The value of ‘purity’ in the sense of bland, odorless oil contributed to its potential as a substitute. The result is visible today in European supermarkets for those who can read the label and see that all kinds of products, from soap to detergent to ice creams to instant noodles, contain this imperceptible oil. The quest for an odorless and flavorless source of fats and creaminess means that palm oil is used to replace more expensive ingredients. The brand ‘FIT’ market their ‘Fat-Filled Milk Powder’, which may contain up to 50 percent palm oil, as providing ‘advantages’ like ‘easy manipulation and storage’, ‘cost-efficiency’ and an ‘easy and regular supply’. These food substitutes are sold to manufacturers creating ultra-processed products for people with low incomes, indicating how notions of ‘purity’ beget nutritional inequality. But the globally traded, imperceptible and cheap fat obtained from improved palms has not replaced artisanal palm oil. The red, flavoured oil is still very much part of West African cuisine. In Abidjan, for example, the origin of the seeds matters to consumers because it changes the properties of the oil, its texture, colour, taste, and price: the best oil comes from semi wild groves (Cheyns 2001). No perfect seed, as dreamed by plant geneticists, would be able to satisfy those who, knowingly and knowledgeably, eat palm oil.

Market: ethical purity?

In recent years, brands like Nestlé, L’Oréal and Unilever, have been trying to purify their palm oil-based products in another way: by going deforestation-free (Dauvergne 2017). Palm oil plantations are now talked about as a major driver of tropical deforestation, habitat loss and greenhouse gas emissions. Environmental campaigners such as Greenpeace, have used gory imagery to shame companies using ‘dirty’ oil. One fake KitKat advert depicts a chocolate bar made of orangutan fingers being eaten by an oblivious office worker with blood on his face. Purity becomes a resource for advocacy. For manufacturers sensitive to reputational harm, abiding to such ideals often translates into committing to buy oil certified as sustainable by the Roundtable on Sustainable Palm Oil (RSPO).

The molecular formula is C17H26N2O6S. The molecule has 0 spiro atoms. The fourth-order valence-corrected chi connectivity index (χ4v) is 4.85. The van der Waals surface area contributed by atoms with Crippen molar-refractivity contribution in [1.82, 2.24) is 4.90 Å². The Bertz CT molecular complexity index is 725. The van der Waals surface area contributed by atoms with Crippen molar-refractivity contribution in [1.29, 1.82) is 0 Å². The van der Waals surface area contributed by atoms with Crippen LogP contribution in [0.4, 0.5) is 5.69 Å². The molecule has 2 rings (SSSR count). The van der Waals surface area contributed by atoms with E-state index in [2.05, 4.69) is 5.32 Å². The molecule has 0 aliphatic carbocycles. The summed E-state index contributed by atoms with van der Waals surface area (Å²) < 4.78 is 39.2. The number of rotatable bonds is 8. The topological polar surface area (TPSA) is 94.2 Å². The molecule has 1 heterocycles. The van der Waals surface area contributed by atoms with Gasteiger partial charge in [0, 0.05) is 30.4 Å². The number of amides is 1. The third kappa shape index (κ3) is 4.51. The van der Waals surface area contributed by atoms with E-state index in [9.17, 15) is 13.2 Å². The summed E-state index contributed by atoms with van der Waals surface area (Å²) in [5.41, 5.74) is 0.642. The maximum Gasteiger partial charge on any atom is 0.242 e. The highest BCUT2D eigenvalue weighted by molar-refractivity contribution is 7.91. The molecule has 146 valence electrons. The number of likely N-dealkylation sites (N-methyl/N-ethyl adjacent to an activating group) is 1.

RSPO certification ought to involve myriads of criteria, procedures, compliance checks, and digital trails to trace the movement of sustainable oil in the supply chain; but ultimately it relies on the work of auditors, where they decide to look and who they decide to listen to (Silva-Castañeda 2012). Scandals occur from time to time, repeatedly revealing plantation owners violating the rules. Recently, the Transnational Palm Oil Labour Solidarity network documented labour abuses, health hazards, and child work in certified Indonesian plantations supplying Nestlé. The wage system where outsourced workers are paid according to how much fruit they harvest or how many areas they spray with pesticide, is reminiscent of plantations - whether rubber, pepper, or palm oil - under British and Dutch colonial occupation in Southeast Asia. Laborers, far from home and under debt bondage, were (and still are) seen as disposable and forced to work often-fatally long hours (Ramasamy 1992; Ramachandran 1994). It has, therefore, come to be increasingly difficult to see sustainable palm oil as clean enough. This has spawned an interest in genetically engineered microorganisms able to metabolise a substance chemically similar to palm oil from food waste. But is the biotechnological promise of ‘guilt-free’ palm oil substitutes yet another unrealisable dream of purity?